Geology students rock Death Valley
Story by Cole Sowders
Perhaps you’ve never heard of Death Valley, or you only know that it’s a desert in California.
Death Valley is the largest national park in the lower 48 states, and the hottest, driest and lowest of all the national parks in the United States. Home to many species of plants and animals that have adapted to the harsh living environments, the Science Department of Biology & Geology at Clackamas Community College has been taking trips to Death Valley for about 30 years now.
CCC professors Sarah Hoover and Jennifer Bown both take students there during spring break, where they spend the week learning about desert ecosystems. Specifically their studies capture the biology, geology, human history and botany of the desert. Students study how these systems relate and interact with one another for a week while camping in the national park and spending their days in the valley itself.
It may be an intensive course for some, but, “Students walk away saying that it’s the best class they’ve had in their whole life.” Hoover said
Hoover has been with the program for about 18 years now and is the geology instructor at CCC, though she originally studied theater. When she went to community college, she ended up taking a geology class just for fun, but soon realized that, “It was like someone had turned on a light and [I] thought, this is the coolest damn thing I’ve ever heard,” Hoover said.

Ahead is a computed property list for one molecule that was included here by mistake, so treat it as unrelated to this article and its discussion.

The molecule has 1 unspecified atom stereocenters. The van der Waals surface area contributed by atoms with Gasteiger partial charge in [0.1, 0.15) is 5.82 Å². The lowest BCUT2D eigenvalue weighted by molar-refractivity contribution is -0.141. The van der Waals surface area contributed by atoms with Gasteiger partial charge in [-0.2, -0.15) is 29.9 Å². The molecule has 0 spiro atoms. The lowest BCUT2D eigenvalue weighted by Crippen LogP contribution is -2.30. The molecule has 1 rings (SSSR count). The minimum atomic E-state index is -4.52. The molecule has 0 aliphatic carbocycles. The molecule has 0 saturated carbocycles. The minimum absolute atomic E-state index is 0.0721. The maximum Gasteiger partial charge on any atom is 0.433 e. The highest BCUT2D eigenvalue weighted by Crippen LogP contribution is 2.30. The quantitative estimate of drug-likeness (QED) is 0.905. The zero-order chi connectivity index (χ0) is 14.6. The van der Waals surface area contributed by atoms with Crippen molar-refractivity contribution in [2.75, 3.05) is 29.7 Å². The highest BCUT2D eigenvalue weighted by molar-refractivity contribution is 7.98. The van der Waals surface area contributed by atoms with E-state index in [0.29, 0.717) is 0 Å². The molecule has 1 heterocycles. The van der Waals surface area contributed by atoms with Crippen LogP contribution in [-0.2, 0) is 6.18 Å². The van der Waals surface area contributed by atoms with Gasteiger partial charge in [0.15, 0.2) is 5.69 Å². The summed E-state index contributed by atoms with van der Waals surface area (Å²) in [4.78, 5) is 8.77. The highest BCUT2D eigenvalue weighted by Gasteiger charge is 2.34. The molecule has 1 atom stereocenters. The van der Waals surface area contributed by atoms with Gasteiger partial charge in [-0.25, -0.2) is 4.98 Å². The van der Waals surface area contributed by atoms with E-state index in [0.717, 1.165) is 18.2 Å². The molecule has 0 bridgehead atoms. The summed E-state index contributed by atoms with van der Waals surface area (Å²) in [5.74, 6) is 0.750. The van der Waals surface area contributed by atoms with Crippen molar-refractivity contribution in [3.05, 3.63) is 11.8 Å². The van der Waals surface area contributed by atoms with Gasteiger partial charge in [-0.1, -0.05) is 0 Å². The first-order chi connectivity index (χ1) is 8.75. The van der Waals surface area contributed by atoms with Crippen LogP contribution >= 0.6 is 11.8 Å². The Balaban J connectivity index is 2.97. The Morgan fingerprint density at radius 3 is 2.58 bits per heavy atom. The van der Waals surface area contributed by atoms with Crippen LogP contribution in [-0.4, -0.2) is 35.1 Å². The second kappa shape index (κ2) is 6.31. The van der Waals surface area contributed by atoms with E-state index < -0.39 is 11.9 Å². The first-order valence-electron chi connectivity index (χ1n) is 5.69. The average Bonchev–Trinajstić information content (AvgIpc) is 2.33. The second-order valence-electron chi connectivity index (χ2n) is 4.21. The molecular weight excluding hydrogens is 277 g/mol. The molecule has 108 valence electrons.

Many students attend each year, such as Ivy Hodgkinson. Hodgkinson had never thought geology would be her first choice, originally majoring in environmental science and geography, Hodgkinson said, “ I always wanted to pursue a career that I could create a positive influence on the earth. So with that in mind, I started to look for other fields. I just happened to find geology and one day fell in love with it.”
She, like Hoover, has found geology to be her hidden love. “Now it feels like the field that I was always trying to find but I never thought I would enjoy.” Hodgkinson said
By attending the Death Valley trip, not only do students have the astounding experience of creating friendships through camping with one another and taking part in group experiments throughout the trip, but they also receive four credits for participating in the class.
Victoria Tinker, a former editor for The Clackamas Print, attended the trip some years back. She, like many others attendees, referred to it as a “one of a kind experience.”
Originally taking the class, Tinker developed a love for the course (BI-165-C,) and decided to take the Death Valley trip because it was a good opportunity for her to earn science credit while exploring an area she wouldn’t have traveled to otherwise.
Having instructors as guides proved to be an extremely helpful tool as Tinker was able to see something new each day while on the trip. With the journal she used to collect information about native species, she says she would visit again with family some day.
Death Valley is one of the United States’ greatest anomalies. Many students that took the trip think that Death Valley is an enlightening experience, not only for biologists or geologists, but for people of all walks of life.
The course is conducted over spring break from March 21 to March 30, 2019 at a cost of $385. There will be three to four required meetings during winter term and interested students can contact Jennifer Bown and Sarah Hoover for more information.